From 1 January 2021 new provisions regarding serial family violence commence in WA. These are the final provisions of the Family Violence Legislation Reform Act 2020. Various sections of this amending Act have commenced over the course of the year. The amendments affect the Criminal Code, Sentencing Act 1995, Bail Act 1982 and Restraining Orders Act 1997, among others.
Serial family violence
From 1 January 2021 there is a presumption against bail for a person charged with a ‘family violence offence’ who has been declared a ‘serial family violence offender’. These terms are defined in s 3 of the Bail Act.
The presumption may be rebutted if there are exceptional reasons why the accused should not be kept in custody and the bail authority is satisfied bail may properly be granted.
Practitioners will recall that the previously commenced provisions of the amending Act include:
Family violence – Bail considerations
The court may defer consideration of bail for 30 days for an accused charged with an offence where the accused is in a ‘family relationship’ with the victim, as defined in s 3 of the Bail Act. The purpose of the deferral is to allow the court to determine what, if any, bail conditions should be imposed to enhance the protection of the victim of the alleged offence.
There are additional provisions relating to the interaction of bail conditions and restraining orders.
Family violence – Restraining orders
Sections 3 to 6A of the Restraining Orders Act 1997 define all relevant terms used in the Act, including what constitutes ‘family violence’.
Some of the amendments deal with the conduct of family violence proceedings.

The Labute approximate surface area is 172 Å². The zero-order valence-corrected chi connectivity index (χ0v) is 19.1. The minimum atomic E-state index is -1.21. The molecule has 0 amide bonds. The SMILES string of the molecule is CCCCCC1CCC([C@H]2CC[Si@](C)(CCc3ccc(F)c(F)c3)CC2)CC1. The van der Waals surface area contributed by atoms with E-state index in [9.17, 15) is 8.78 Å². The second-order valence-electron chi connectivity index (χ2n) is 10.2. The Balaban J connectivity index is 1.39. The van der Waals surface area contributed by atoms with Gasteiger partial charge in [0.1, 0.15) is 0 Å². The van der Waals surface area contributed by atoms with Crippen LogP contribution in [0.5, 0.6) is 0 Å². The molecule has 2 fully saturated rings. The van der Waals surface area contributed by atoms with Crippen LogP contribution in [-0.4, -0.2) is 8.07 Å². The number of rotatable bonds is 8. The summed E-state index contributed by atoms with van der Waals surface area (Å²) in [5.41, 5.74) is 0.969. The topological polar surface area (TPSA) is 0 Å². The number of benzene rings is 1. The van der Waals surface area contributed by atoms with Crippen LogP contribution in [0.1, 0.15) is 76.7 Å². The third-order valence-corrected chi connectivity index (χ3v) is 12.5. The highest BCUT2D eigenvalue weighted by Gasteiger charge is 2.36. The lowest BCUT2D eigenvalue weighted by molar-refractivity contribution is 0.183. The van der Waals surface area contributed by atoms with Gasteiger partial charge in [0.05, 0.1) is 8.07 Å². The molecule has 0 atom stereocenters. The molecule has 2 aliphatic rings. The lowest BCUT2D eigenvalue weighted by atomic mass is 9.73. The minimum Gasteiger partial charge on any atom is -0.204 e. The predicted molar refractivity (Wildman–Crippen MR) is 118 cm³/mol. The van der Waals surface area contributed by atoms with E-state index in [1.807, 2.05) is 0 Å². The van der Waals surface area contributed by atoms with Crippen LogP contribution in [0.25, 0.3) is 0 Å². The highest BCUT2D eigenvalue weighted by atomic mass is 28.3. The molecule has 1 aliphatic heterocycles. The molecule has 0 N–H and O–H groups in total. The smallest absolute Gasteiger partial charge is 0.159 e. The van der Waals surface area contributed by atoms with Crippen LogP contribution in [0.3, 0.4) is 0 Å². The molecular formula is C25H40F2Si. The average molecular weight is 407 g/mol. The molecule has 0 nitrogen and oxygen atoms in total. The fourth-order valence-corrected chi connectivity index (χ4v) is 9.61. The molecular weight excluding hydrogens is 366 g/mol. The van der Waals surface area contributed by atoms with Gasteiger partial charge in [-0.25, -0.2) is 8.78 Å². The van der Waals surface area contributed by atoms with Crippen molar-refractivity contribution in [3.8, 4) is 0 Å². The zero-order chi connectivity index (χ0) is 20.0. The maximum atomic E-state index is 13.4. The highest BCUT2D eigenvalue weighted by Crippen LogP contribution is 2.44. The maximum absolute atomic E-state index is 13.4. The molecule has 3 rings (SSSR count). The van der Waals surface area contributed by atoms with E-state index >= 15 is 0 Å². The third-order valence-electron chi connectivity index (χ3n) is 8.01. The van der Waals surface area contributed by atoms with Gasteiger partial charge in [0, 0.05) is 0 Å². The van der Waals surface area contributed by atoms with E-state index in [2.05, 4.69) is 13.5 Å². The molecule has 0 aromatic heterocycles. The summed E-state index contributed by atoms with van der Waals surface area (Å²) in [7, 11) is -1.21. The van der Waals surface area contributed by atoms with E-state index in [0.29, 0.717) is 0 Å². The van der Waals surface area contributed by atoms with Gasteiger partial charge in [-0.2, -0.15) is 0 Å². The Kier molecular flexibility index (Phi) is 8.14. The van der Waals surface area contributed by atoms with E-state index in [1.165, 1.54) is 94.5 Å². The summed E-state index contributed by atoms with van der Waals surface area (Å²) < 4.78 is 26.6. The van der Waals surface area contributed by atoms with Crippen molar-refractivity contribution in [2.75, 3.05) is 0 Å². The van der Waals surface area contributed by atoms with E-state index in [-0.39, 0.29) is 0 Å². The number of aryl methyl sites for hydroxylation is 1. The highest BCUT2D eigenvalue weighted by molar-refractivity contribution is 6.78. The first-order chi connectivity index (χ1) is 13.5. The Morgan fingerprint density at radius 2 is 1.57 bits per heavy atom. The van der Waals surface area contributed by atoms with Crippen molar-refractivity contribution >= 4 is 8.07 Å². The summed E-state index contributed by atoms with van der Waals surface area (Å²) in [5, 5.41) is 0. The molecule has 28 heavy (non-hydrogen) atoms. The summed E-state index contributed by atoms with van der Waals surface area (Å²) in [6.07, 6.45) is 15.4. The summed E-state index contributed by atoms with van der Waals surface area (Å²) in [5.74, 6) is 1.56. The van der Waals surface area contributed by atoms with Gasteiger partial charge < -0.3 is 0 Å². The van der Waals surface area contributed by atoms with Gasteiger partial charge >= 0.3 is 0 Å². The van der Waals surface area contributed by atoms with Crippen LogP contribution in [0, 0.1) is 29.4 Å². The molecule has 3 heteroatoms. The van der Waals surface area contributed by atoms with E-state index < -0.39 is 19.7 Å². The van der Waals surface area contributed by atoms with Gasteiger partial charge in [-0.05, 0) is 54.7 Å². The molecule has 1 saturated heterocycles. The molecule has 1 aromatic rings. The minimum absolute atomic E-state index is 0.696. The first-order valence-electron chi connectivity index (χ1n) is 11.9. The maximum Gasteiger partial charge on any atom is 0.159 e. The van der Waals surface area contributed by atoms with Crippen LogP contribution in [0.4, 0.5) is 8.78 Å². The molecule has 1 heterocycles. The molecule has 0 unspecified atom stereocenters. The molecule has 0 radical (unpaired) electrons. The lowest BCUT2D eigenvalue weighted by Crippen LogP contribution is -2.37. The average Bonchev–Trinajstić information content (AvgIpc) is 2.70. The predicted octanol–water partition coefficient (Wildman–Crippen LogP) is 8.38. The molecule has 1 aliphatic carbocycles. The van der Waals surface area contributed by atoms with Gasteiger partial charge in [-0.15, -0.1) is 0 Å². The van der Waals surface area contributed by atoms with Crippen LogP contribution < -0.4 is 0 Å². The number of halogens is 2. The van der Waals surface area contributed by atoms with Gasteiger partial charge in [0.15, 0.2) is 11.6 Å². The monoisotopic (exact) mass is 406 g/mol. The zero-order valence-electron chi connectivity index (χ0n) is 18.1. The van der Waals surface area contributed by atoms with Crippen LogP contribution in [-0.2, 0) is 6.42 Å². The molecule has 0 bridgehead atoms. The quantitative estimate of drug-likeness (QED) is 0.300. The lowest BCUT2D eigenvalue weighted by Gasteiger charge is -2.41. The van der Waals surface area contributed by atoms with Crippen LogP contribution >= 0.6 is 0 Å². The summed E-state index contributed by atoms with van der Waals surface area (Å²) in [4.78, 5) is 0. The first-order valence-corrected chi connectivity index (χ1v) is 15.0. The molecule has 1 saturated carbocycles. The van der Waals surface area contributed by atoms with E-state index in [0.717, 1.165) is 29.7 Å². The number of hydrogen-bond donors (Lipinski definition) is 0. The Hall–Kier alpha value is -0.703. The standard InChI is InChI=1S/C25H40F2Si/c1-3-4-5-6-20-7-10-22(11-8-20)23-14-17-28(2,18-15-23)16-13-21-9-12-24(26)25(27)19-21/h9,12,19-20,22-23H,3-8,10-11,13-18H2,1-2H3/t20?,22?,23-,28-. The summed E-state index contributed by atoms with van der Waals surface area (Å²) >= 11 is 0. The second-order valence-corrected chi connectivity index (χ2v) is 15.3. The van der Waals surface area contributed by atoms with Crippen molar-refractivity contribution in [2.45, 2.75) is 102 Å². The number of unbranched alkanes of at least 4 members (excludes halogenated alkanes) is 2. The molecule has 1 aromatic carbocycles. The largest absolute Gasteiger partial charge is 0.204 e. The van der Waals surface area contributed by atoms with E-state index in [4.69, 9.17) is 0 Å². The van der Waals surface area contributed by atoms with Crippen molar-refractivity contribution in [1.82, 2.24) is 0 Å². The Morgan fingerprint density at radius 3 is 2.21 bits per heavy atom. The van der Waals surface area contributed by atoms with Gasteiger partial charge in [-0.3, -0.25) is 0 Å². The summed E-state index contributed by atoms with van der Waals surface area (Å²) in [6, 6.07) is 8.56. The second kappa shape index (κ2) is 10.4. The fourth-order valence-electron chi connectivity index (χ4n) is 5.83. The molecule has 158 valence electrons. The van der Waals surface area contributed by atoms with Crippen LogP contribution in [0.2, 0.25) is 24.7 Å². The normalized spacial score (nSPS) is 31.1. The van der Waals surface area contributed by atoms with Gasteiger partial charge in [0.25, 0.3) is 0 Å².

The court must enquire as to whether any family law orders are in place for the parties to a restraining order application before the court makes a restraining order. If family law orders are in place, the court must take reasonable steps to obtain a copy or information about the orders and take their terms into account.
At any defended hearing the court is not bound by the rules of evidence and may inform itself on any matter in such a manner as it sees fit: s 44A. This section also specifically makes hearsay evidence admissible.
Victims of family violence may have one or more support person with them when they give evidence.
The court, either on its own motion or at the request of a party, may use CCTV or other screening arrangements for the giving of evidence by any party or witness in restraining order proceedings, subject to consideration of a number of factors set out in s 44E.
The By Lawyers Criminal and Restraining orders guides have been updated accordingly. The changes to these publications will be live from 1 January 2021.